Credit Scores Range From 300 to 850: Learn The Scale
The most common credit score range is 300 to 850. All of the most popular credit-scoring models, including VantageScore 3.0 and FICO Score 8, now use that 300-to-850 credit score scale. But that hasn’t always been the case. And some alternate credit score ranges are still in use today.
Below, you can learn more about the standard credit score range, including what percentage of Americans has each credit rating, how old they are on average, and how much they typically make. You’ll also find some examples of other credit score scales that you may come across.
If you’d like to see where your score is on the scale, you can check your latest credit score for free on WalletHub, the first and only site with free daily updates.Check Your Credit Score – 100% Free
Credit Score Ranges, Ratings & More
|Credit Score Range||Credit Score Rating||Population Share||Characteristics|
Average Age: 52.3 years
Average Income: $64,269
Average Age: 46.87
Average Income: $58,740
Average Age: 44.70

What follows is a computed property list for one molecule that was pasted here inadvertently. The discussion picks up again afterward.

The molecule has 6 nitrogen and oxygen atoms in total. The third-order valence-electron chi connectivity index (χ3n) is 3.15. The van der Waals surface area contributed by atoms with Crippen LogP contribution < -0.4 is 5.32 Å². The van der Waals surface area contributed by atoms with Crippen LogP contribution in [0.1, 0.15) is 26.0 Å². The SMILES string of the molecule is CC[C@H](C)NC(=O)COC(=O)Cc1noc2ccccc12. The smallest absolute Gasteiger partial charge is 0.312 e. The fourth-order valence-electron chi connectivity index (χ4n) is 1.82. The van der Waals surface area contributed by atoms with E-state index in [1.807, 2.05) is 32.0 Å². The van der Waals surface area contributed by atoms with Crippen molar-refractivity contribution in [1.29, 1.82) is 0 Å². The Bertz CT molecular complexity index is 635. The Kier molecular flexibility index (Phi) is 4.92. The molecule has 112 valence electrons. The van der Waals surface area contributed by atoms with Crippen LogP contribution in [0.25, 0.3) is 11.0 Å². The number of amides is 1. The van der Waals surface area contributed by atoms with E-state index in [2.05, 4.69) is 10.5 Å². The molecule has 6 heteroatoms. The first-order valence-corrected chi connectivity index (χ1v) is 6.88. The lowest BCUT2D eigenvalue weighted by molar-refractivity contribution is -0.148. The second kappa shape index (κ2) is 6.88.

Average Income: $53,947
Average Age: 41.10
Average Income: $45,797
It’s unlikely that you’ll be able to get a mortgage or an auto loan with bad credit.
Note: The most popular credit scores use the same range. But lenders often establish their own thresholds for each credit rating tier.
Factoids About the Credit Score Range
- 800+ is considered a perfect credit score.
- 3 states have average credit scores above 700: Minnesota (702), Hawaii (701) and North Dakota (701).
- 5 states have average scores below 650, with Mississippi (642) bringing up the rear.
- 282 cities have average credit scores of 720 or higher, led by The Villages, Fla., at 779.
- 92 cities have an average score below 620, worst of all Camden, N.J. (566)
Other Credit Score Ranges
Below you will find a list of the credit-score models that are exceptions to the 300-to-850 rule. As you’ll see, most are either industry-specific scores or older versions of models widely used today. You should therefore operate under the assumption that your score is based on the standard range unless you know, or are informed, that it’s based on one of the following versions:
For more information about the credit-score numbers game, you can check your score for free on WalletHub, the only website that provides daily score updates. And if you’re still hungry for information, why not learn how credit scores are calculated?
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